Literary Anthologies

According to an old joke, Mississippi has more people who can write than can read. Unfair though the joke may be, the state has unquestionably produced a disproportionate number of authors, including some of the nation’s best—William Faulkner, William Alexander Percy, Margaret Walker Alexander, Tennessee Williams, Eudora Welty, and Richard Wright, among others. With such a rich literary tradition, it should come as no surprise that Mississippians have put together some fine literary anthologies.

Though notable anthologies were produced in the nineteenth century, they are no longer readily available. The earliest easily obtained anthology, The Mississippi Poets (1922), was edited by Ernestine Clayton Deavours, a teacher in the city schools of Laurel, and published by E. H. Clarke and Brother of Memphis. It contains works by William Alexander Percy and Stark Young, who are still well known, but as is often the case with older literary anthologies, the names of authors who have dropped out of the canon are at least as interesting. Among those Deavours judged worthy of inclusion were Henry M. Arney, T. A. S. Adams, Julia K. Wetherhill Baker, Newton S. Berryhill, Isabel Folsom, Layfayette R. Hammerlin, S. A. Jonas, and Lulah Ragsdale.

Another early anthology, Mississippi Verse (1934), was edited by Alice James and published by the University of North Carolina Press. Unlike The Mississippi Poets, which was published with some notion of turning a profit, Mississippi Verse was a scholarly endeavor. James included one of Faulkner’s few poems as well as works by Young and Percy. Again, however, the volume featured works by other largely forgotten pre–World War II authors—Lemuella Almond, Elizabeth Austin, Rodney M. Baine, Horace Polk Cooper, Jamie Sexton Holme, and Kummer Wrinn, among others.

In 1975 Noel E. Polk and James R. Scafidel coedited An Anthology of Mississippi Writers, which was published by the University Press of Mississippi. Arranged chronologically, the anthology begins with southwestern humor and ends with William Mills; in between are works by Faulkner, Williams, Wright, Welty, Richard Bell, Barry Hannah, and others. Probably its most remarkable feature is its balance of canonized highbrow authors and great popular writers.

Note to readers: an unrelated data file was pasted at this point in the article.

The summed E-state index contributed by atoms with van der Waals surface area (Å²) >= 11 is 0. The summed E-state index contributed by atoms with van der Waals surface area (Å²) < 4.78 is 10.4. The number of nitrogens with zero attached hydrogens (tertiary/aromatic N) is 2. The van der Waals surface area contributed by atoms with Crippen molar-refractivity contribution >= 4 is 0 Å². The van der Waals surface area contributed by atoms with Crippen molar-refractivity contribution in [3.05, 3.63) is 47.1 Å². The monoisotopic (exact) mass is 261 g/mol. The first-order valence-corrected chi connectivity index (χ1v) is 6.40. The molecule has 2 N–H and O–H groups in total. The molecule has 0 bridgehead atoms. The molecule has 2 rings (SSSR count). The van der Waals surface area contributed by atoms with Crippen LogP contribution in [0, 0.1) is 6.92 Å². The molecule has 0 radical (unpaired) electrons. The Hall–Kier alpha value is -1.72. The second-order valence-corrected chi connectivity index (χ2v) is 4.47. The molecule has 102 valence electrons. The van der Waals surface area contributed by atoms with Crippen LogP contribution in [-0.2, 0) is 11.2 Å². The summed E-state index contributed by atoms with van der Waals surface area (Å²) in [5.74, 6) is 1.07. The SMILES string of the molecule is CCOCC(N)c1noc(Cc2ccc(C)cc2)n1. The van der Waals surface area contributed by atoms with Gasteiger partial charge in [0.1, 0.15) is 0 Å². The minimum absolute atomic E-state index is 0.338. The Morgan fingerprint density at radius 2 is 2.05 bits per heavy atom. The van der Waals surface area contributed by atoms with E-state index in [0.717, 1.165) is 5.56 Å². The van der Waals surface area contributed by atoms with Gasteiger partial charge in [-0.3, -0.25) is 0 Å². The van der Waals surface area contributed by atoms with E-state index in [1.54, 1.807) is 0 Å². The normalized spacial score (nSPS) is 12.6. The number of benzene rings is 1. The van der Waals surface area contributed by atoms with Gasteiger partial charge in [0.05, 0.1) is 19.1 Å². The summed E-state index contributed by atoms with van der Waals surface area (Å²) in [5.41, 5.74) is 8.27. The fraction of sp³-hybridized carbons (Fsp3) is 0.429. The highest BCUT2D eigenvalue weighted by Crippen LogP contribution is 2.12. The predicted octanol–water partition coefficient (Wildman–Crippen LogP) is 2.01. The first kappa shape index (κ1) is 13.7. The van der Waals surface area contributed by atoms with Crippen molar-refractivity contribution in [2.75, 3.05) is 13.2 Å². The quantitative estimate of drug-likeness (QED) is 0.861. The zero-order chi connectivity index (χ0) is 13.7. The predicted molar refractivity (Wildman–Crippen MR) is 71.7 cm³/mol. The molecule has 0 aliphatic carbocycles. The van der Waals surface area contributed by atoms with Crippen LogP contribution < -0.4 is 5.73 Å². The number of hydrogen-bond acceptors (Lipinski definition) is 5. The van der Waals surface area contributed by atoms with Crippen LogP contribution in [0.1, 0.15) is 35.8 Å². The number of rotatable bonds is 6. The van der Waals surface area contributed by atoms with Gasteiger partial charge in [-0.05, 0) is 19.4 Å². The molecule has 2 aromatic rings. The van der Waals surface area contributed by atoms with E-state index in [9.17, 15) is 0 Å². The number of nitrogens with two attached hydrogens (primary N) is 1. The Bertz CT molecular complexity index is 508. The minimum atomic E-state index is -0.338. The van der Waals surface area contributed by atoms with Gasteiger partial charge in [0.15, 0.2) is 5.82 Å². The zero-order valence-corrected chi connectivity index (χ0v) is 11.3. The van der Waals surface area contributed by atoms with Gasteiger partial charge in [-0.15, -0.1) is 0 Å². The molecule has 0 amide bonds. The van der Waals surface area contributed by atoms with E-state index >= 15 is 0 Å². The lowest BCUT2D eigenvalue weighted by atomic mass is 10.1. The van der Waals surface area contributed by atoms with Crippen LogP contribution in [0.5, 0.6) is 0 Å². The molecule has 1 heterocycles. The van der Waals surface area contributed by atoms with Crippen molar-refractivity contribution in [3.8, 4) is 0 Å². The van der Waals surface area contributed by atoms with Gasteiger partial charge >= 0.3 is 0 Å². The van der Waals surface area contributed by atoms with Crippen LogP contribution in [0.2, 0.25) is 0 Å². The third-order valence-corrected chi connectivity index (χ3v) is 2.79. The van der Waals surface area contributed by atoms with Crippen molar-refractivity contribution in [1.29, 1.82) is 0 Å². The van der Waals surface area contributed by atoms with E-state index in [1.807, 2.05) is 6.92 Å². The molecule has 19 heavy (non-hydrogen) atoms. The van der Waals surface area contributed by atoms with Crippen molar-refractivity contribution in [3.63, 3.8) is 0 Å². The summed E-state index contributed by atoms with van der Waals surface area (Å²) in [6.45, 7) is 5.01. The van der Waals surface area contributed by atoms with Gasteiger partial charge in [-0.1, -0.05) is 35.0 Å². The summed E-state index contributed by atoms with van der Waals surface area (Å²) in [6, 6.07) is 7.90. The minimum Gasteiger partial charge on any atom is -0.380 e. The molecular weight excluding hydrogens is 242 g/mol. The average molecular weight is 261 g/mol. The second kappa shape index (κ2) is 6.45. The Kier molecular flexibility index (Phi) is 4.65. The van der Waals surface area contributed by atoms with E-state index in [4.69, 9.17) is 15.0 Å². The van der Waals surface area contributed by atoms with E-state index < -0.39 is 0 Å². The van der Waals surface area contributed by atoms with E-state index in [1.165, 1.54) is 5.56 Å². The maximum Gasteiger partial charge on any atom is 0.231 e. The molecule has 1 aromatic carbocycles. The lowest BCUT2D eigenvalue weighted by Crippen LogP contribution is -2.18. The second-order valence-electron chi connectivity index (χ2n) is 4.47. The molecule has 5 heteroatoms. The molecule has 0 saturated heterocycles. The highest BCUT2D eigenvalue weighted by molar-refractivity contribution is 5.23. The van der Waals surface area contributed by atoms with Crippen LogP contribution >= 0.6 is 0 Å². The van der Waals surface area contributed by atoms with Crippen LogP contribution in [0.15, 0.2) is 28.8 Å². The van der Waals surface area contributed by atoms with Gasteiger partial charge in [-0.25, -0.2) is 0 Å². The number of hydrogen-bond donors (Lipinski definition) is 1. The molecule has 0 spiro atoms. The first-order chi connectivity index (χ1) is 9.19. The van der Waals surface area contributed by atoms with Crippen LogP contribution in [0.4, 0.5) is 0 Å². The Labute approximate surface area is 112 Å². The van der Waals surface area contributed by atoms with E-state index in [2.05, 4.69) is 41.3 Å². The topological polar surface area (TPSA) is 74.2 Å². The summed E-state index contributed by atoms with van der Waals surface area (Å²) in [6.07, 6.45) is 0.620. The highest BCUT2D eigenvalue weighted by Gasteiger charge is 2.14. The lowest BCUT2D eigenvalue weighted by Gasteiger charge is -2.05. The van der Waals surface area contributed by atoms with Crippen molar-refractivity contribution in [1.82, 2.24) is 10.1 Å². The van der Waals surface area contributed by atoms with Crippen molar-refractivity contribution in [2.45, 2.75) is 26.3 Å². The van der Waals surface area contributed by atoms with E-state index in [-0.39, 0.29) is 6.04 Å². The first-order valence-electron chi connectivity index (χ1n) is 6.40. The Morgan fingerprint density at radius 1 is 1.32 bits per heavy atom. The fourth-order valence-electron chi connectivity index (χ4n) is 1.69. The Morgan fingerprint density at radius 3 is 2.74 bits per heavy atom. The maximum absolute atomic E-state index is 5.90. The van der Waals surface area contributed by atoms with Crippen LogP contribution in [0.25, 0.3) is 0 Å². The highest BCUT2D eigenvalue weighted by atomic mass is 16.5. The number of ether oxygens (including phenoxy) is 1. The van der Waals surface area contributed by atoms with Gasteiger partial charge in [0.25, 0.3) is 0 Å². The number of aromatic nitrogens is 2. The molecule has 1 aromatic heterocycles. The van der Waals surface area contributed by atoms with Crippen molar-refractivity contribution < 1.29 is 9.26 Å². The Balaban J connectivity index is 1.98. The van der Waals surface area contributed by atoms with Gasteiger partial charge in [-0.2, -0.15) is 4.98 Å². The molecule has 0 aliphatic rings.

Of all available Mississippi literary anthologies, Dorothy Abbott’s four-volume Mississippi Writers: Reflections of Childhood and Youth (1985–91) is the most comprehensive, featuring works by canonized fiction writers and poets, nonfiction pieces pertaining to relatively obscure civil rights workers, Medgar Evers’s essays, and selections from Shelby Foote’s epic Civil War history. The set was published by the Center for the Study of Southern Culture at the University Press of Mississippi, which also released a one-volume edition for use in schools and accompanied by a teachers’ manual. Two additional anthologies of note are Marion Barnwell’s A Place Called Mississippi: Collected Narratives and Mississippi Writers Talking, a collection of interviews conducted and compiled by John Griffin Jones.

Edited by Thomas McNeely Jr. and Peter Buttross Jr. and published by Red Dawn Press, Beyond the Bars (2004) is a collection of poetry and prose written by inmates at the Wilkinson County Correctional Facility at Woodville. The raw emotionalism of the poems is hardly surprising, but many of the poems also exhibit a high degree of technical proficiency.

In 2016 University of Mississippi writer in residence Tom Franklin edited Mississippi Noir, a collection of stories set in rural and urban areas across the state.

Whereas older collections tended to neglect the work of African American authors, their writings are better represented in recent anthologies, in keeping with the trend toward inclusiveness that has appeared in American and especially southern letters. Also, where verse dominated early twentieth-century compilations, later anthologies generally feature a greater variety of poetry, prose, and drama.

Further Reading

  • Dorothy Abbott, ed., Mississippi Writers: An Anthology (1991)
  • Dorothy Abbott, ed., Mississippi Writers: Reflections of Childhood and Youth, 4 vols. (1985–91)
  • Ernestine Clayton Deavours, The Mississippi Poets (1922)
  • Alice James, ed., Mississippi Verse (1934)
  • Thomas McNeely Jr. and Peter Buttross Jr., eds., Beyond the Bars: An Anthology of Poetry and Prose from a Mississippi Prison (2004)
  • Noel E. Polk and James R. Scafidel, eds., An Anthology of Mississippi Writers (1979)

Citation Information

The following information is provided for citations.

  • Article Title Literary Anthologies
  • Author
  • Website Name Mississippi Encyclopedia
  • URL
  • Access Date February 29, 2020
  • Publisher Center for Study of Southern Culture
  • Original Published Date
  • Date of Last Update April 14, 2018